Breast cancer research is clearly making a difference when it comes to survival rates. There are nearly 3 million cancer survivors in the United States alone! However, once a cancer patient enters remission, their journey is not over. Survivors face a variety of physical and emotional challenges, from pain and fatigue to depression and insomnia. By focusing on life after cancer, researchers have been able to identify treatment plans for ongoing care. For example, research conducted by Patricia Ganz focuses on memory loss after breast cancer treatment. Her work has provided insight into the causes of and ways to recover from this loss.
While complete breast cancer prevention may be an extremely long-term goal, survivorship is very relevant. Cure rates have increased dramatically over the last 15 years and, according to Dr Ian Smith, death from breast cancer may become uncommon in the next decade. Therefore, research focusing on life post-treatment is incredibly important.
Metastasis refers to the spread of cancer to other parts of the body. Early detection of breast cancer is certainly associated with higher survival rates but when the disease metastasizes, it often turns deadly. To many researchers, stopping the spread of breast cancer to other areas of the body is the single most important task at hand.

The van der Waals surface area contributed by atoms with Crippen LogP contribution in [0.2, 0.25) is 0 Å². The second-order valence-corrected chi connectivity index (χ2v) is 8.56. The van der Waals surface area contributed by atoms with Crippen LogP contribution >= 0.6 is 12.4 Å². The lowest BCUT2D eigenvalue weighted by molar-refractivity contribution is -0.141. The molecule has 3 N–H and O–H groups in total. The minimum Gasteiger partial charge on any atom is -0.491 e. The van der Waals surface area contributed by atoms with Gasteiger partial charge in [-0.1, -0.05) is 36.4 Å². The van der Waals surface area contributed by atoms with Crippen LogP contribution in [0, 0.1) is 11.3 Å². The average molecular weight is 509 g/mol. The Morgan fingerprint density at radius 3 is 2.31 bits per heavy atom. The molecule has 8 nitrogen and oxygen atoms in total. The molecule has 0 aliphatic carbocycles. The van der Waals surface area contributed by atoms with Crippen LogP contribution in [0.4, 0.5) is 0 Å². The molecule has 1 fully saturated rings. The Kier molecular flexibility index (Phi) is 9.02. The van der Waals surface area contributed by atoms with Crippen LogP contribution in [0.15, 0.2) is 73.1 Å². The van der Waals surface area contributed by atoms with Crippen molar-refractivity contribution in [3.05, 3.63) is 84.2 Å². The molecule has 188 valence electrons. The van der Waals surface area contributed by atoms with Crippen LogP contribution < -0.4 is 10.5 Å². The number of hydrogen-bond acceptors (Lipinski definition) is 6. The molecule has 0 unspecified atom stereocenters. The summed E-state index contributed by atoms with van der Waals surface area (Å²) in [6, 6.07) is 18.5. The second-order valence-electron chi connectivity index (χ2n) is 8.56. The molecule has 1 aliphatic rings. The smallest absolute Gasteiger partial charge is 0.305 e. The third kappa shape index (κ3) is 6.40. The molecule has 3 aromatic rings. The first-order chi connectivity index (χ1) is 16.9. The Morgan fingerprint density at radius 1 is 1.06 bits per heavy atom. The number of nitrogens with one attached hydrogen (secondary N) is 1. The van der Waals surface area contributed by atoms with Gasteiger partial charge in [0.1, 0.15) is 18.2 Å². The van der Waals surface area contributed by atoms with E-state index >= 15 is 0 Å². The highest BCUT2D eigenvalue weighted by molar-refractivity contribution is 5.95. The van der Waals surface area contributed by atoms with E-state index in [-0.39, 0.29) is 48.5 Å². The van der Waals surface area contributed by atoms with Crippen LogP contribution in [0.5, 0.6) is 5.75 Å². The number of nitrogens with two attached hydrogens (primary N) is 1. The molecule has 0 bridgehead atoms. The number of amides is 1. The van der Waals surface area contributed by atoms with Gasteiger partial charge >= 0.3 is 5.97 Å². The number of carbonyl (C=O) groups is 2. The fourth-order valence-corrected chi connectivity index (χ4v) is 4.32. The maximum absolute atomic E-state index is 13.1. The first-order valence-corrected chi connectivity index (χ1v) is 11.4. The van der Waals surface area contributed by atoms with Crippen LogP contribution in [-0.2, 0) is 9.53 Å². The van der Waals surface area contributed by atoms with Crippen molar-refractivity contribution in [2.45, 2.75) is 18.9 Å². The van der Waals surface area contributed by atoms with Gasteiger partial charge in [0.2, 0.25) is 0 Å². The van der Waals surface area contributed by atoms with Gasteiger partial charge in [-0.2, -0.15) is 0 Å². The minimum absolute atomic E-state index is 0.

The BCRF has pledged $27 million to an international collaboration focusing on metastasis. This will help researchers to uncover the reason why some breast cancers spread versus others. The BCRF recently joined the American Association of Cancer Research and the American Society for Clinical Oncology to sponsor a workshop aimed at developing new drugs to treat metastatic breast cancer.
By fostering a community approach and providing easily-accessible grants and funding, BCRF is leading the fight against breast cancer. With a talented array of researchers at the helm, this foundation is providing hope for everyone who is affected by the disease. Dr Ian Smith said it well: “BCRF brings all the top people involved in breast cancer research together, physically once a year and in spirit over the rest of the year. That leads to better exchange of ideas, and that is the way progress is made–not by people sitting and working in isolation, but by bringing large groups of people together. This is what makes BCRF so important and so valuable.”
Thanks to Sarah Poland for letting us know how BCRF is helping people with breast cancer, and thanks to BCRF for the crucially important work they do. I would encourage my readers to go over to the BCRF website and make a donation to this worthy cause.